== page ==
The possibility of another site was ruled out by city officials in November.
What comes next?
As the jail enters the ULURP process, community engagement will ramp up. Community Board 2 will make a determination at their May 8 general meeting, and the proposal will move on to the borough president, the City Planning Committee and the City Council, which will each host public hearings.
The hearings will be an opportunity for criminal justice advocates to sound off on broader city policies.
“We believe it’s a step in the right direction that the maximum possible building height of new facilities has been reduced and the number of beds has gone down, and we know this number can continue to decrease,” said Campaign Coordinator Brandon Holmes of #CLOSErikers in a statement.
The Kings County Criminal Bar Association expressed concern over available resources. Its president Christopher Wright, a former Legal Aid attorney, said that one of his primary concerns is that there be adequate space for attorneys to meet with their clients.
“It’s important to remember that most of the inmates in DOC custody have not yet been convicted of any crimes,” Wright said. “Most inmates are awaiting resolution or trial and should be treated in accord with those who are presumed innocent. It is the hope of the defense bar that the city will consider the import of the attorney-client relationship and provide adequate space for counsel visits in any new jail proposals.”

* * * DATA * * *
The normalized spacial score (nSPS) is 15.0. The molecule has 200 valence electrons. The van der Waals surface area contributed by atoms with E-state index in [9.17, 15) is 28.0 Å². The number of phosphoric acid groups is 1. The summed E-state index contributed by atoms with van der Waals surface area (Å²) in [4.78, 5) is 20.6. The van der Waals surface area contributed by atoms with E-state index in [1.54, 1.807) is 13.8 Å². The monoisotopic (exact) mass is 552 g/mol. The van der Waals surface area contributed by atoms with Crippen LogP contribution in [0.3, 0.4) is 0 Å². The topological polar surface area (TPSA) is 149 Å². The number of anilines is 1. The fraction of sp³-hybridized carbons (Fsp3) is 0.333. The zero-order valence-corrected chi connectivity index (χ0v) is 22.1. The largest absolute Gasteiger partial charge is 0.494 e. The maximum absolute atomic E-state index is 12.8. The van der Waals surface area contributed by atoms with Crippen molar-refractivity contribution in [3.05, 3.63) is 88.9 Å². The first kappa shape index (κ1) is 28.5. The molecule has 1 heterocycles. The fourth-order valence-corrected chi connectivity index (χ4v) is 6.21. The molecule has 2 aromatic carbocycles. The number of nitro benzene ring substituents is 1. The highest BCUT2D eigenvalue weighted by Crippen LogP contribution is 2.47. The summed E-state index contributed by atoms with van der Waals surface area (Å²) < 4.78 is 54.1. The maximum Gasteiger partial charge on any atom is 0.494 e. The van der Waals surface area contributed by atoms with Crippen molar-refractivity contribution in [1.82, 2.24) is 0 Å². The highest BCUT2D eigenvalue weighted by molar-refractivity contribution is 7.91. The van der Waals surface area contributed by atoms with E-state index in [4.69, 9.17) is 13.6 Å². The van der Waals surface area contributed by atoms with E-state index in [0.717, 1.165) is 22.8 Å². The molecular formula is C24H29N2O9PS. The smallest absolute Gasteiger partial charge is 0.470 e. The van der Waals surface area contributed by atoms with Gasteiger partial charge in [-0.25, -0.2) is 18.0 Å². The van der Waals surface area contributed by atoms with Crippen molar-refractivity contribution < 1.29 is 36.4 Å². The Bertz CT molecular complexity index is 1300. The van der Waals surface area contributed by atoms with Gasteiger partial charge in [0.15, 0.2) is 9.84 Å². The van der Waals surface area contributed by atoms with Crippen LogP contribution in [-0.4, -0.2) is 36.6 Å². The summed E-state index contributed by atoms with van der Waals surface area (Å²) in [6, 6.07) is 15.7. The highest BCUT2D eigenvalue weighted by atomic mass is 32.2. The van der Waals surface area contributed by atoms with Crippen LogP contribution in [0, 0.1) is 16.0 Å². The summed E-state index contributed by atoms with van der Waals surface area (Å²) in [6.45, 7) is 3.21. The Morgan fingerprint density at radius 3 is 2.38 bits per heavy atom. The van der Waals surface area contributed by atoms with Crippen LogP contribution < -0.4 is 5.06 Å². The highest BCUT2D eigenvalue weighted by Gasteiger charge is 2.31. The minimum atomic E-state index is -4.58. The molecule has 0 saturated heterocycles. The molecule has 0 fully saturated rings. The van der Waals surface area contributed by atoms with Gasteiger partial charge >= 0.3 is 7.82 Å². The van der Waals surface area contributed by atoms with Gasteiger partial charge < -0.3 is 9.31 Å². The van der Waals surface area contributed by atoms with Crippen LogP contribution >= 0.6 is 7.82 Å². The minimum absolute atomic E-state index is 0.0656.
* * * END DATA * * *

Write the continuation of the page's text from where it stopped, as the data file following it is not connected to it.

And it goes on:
Officials hoping to close Rikers Island and replace it with safer and more humane jails fear that if the ULURP process is not approved in some form, the momentum to close Rikers will be quashed.
“Now the city has a once-in-generations shot at actually shutting those awful jails forever. We have to make jail a place of last resort and make deep cuts in the number of people who are locked up, but without more capacity in the boroughs, Rikers stays open,” said Tyler Nims, executive director of the Independent Commission on NYC Criminal Justice and Incarceration Reform. “The upcoming land use process is only one step towards closing Rikers, but it is pivotal. If that process fails, New York City will be stuck with Rikers for a long time to come.”
At the NAC meetings, some expressed that this view comes across as an ultimatum. They argued that the city came up with the plan without their input and is now merely looking for a rubber stamp.
There is also a fear that closing Rikers Island may not be possible. A big part of the plan to close it includes shrinking the size of the daily population inside.
While the city has already made strides to reduce the headcount, there’s still work to be done. When Mayor Bill de Blasio took office, there were 11,000 people at Rikers. Now, that number is approximately 7,800.
The number still needs to drop to, at most, 5,000.
Criminal justice reforms bundled up in the state’s budget have stoked hopes that the jail population can dwindle even lower than the necessary 5,000.
“Bail reform will make a huge difference across the state and especially in New York City. So that’s number one,” said State Senator Velmanette Montgomery at the April 10 hearing. “Discovery will make a difference, because hopefully people won’t have to go in and not know what they’re even being charged with, so that’s number two. Speedy trial, that means you don’t sit in jail for 3 years like Kalief Browder did without a trial. That won’t be happening.”
Assemblymember Jo Anne Simon urged the city – in light of the reforms – to lower the jailed population in the city to 3,500.